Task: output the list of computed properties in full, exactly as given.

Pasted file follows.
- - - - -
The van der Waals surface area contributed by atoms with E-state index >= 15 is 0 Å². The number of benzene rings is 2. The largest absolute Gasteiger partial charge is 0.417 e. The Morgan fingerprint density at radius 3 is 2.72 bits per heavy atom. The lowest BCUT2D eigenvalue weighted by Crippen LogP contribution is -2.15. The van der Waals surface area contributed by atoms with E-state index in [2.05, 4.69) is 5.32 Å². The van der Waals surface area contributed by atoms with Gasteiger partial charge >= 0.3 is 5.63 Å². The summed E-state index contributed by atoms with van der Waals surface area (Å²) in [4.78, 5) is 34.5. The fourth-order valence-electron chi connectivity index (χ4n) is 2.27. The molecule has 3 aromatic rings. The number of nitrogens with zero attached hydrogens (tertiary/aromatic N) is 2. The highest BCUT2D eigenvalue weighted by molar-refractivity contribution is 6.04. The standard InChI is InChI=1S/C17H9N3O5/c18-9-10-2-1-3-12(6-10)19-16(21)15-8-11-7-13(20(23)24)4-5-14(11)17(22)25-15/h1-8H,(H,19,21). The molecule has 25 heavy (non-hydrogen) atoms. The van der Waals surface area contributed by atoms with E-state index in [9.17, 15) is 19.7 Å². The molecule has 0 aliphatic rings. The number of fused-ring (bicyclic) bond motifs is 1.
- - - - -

The van der Waals surface area contributed by atoms with E-state index >= 15 is 0 Å². The number of benzene rings is 2. The largest absolute Gasteiger partial charge is 0.417 e. The Morgan fingerprint density at radius 3 is 2.72 bits per heavy atom. The lowest BCUT2D eigenvalue weighted by Crippen LogP contribution is -2.15. The van der Waals surface area contributed by atoms with E-state index in [2.05, 4.69) is 5.32 Å². The van der Waals surface area contributed by atoms with Gasteiger partial charge >= 0.3 is 5.63 Å². The summed E-state index contributed by atoms with van der Waals surface area (Å²) in [4.78, 5) is 34.5. The fourth-order valence-electron chi connectivity index (χ4n) is 2.27. The molecule has 3 aromatic rings. The number of nitrogens with zero attached hydrogens (tertiary/aromatic N) is 2. The highest BCUT2D eigenvalue weighted by molar-refractivity contribution is 6.04. The standard InChI is InChI=1S/C17H9N3O5/c18-9-10-2-1-3-12(6-10)19-16(21)15-8-11-7-13(20(23)24)4-5-14(11)17(22)25-15/h1-8H,(H,19,21). The molecule has 25 heavy (non-hydrogen) atoms. The van der Waals surface area contributed by atoms with E-state index in [9.17, 15) is 19.7 Å². The molecule has 0 aliphatic rings. The number of fused-ring (bicyclic) bond motifs is 1.